“Supernormal is much more than a music festival with some art on the side,” says Sam Francis, one of the curators of this year’s festival. “Primarily arts-focused and independent, the boundaries of art and music are removed with an uncompromising and diverse programme and inclusive nature.”
Taking place this weekend at Braziers Park in rural Oxfordshire, Supernormal is intentionally small in scale – the focus is firmly on creativity, with ideas and the imagination valued over commercialism and profit.
“We only ever set out to cover costs, opposing the idea of festivals as a financial endeavour,” Francis says. “Our focus is on presenting an appealing and progressive programme for an audience wishing to experience something outside of the mainstream. Supernormal is first and foremost a platform for experimentation and an opportunity for artists to show work to a different audience in a different setting.”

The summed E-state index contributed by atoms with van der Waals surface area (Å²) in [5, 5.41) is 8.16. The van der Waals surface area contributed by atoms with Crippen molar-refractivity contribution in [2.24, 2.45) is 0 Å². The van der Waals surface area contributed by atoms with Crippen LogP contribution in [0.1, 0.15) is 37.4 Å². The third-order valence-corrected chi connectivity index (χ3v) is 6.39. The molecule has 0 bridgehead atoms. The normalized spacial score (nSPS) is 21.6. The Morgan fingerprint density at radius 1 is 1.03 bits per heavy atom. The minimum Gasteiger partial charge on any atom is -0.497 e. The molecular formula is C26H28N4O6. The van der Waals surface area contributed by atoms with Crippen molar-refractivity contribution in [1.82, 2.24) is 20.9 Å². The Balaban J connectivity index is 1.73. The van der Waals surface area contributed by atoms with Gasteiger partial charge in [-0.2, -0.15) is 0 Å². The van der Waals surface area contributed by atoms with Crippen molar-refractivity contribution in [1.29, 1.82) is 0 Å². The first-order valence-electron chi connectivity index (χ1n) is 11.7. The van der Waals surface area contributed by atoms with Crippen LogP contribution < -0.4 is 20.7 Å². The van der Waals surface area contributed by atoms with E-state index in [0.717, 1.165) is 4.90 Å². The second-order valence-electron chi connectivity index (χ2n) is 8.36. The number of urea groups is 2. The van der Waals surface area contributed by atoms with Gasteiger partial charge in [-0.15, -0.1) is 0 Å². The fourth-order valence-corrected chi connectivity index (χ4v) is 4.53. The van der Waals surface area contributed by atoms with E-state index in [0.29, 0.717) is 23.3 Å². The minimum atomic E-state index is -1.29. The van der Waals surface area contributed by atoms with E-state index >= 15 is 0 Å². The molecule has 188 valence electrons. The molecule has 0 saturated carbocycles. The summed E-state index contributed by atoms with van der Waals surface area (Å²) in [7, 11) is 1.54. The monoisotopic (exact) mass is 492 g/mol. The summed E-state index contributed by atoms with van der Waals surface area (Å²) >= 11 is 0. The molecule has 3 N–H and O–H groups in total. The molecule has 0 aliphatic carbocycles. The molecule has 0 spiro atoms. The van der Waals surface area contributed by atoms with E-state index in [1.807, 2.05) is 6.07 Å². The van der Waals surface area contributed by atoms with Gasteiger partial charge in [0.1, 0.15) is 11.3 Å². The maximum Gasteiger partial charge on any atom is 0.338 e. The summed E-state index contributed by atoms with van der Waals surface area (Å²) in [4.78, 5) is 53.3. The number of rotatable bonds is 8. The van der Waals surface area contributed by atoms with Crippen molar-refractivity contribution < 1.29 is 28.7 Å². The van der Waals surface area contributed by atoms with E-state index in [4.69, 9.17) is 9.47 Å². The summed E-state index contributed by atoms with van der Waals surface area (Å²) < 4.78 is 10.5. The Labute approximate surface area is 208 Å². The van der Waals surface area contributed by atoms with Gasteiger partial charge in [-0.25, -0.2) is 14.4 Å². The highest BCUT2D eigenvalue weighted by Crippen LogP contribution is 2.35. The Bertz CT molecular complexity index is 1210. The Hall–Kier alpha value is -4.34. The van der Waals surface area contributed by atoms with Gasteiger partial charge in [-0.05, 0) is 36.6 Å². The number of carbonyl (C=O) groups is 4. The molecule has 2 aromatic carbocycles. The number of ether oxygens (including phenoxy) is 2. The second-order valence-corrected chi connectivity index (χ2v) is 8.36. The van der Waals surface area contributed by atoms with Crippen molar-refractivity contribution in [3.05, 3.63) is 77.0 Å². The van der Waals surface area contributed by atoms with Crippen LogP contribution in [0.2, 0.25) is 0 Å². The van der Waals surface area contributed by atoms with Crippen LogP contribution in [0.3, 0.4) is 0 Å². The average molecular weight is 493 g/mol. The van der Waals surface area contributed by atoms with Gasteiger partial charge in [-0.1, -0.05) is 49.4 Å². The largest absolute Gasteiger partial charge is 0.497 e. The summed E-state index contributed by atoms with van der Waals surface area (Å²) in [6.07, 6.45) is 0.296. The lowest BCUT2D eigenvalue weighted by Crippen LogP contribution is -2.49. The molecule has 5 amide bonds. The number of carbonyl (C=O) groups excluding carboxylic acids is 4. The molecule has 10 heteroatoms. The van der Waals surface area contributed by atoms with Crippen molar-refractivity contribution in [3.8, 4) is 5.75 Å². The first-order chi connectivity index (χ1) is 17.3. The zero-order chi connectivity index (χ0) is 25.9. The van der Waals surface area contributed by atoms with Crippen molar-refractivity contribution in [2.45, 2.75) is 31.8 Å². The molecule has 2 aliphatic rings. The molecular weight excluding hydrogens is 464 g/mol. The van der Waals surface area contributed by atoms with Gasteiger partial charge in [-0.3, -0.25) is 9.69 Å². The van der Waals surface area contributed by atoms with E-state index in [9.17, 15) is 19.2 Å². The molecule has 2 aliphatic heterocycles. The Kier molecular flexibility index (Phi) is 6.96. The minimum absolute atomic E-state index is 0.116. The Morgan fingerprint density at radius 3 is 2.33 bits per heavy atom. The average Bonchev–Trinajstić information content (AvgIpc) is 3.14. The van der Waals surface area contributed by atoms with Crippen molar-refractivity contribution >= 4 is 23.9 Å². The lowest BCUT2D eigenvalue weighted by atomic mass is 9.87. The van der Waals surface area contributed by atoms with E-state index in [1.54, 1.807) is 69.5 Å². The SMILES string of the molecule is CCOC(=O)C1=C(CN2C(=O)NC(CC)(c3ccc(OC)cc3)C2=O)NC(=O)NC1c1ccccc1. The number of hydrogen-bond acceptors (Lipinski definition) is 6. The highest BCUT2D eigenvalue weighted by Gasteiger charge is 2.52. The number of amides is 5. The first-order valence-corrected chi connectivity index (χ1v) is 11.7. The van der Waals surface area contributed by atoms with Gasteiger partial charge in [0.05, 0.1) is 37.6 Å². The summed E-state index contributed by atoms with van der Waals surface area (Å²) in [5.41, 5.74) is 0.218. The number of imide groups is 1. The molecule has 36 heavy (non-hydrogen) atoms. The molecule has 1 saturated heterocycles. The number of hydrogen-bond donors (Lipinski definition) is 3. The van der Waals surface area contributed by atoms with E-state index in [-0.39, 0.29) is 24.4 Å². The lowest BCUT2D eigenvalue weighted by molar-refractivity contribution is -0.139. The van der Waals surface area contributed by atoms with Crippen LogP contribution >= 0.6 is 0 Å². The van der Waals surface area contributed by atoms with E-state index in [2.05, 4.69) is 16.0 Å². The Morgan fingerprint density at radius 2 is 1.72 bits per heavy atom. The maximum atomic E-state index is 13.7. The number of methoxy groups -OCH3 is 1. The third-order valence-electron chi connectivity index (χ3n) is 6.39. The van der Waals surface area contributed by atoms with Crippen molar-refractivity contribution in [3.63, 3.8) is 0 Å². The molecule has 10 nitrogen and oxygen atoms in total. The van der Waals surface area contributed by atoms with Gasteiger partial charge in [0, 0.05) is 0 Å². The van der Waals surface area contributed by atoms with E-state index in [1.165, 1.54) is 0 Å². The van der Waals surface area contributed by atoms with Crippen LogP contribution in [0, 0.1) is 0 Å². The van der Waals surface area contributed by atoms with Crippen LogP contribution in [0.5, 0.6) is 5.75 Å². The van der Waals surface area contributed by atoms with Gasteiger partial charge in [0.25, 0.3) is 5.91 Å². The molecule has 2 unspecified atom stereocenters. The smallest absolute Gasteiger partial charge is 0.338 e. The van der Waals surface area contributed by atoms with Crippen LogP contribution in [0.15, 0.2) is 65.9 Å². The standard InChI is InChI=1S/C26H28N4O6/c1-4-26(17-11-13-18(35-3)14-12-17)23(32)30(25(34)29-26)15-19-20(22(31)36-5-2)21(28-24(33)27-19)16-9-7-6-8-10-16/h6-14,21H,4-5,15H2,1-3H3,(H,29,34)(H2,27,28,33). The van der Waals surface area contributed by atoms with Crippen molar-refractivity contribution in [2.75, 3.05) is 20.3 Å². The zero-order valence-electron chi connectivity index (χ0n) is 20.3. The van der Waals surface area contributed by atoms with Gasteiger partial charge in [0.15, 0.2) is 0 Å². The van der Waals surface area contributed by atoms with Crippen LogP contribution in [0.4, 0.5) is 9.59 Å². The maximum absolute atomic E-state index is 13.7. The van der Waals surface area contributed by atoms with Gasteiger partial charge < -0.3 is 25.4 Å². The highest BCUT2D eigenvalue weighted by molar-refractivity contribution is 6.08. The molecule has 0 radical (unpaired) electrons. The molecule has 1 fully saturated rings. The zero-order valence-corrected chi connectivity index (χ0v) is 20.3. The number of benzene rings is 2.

The festival evolved from artist-led roots, a development of the Braziers International Artists Workshop collective and annual residency programme that ran between 1995-2010.
The eclectic range of visual arts in the programme includes everything from performance and installation to workshops and activities – there’s even a group landscape painting session organised by Brooklyn-based artist Brenda Zlamany.
Blurring the gender gap
The strand curated by Francis – Women, Art & Sound – focuses on contemporary female artists working within visual arts and sound.
“We often use the phrase ‘blurring the boundaries between art and music’ when talking about Supernormal, which led me to explore the separation that often seems to exist between these creative practices. In relation to gender, the unbalanced ratio that exists between male and female artists, particularly in music across the board, is hugely apparent and present in previous Supernormal music programmes.”
Francis says that her aim was to create a programme of visual arts and sound practices that better reflects the work of female artists. “With the considerable increase in sound arts appearing in more traditional art spaces and within the wider contemporary art scene in recent years… there are a considerable number of female artists working within the field.”
Supernormal, Braziers Park, Oxfordshire, 9‐11 August.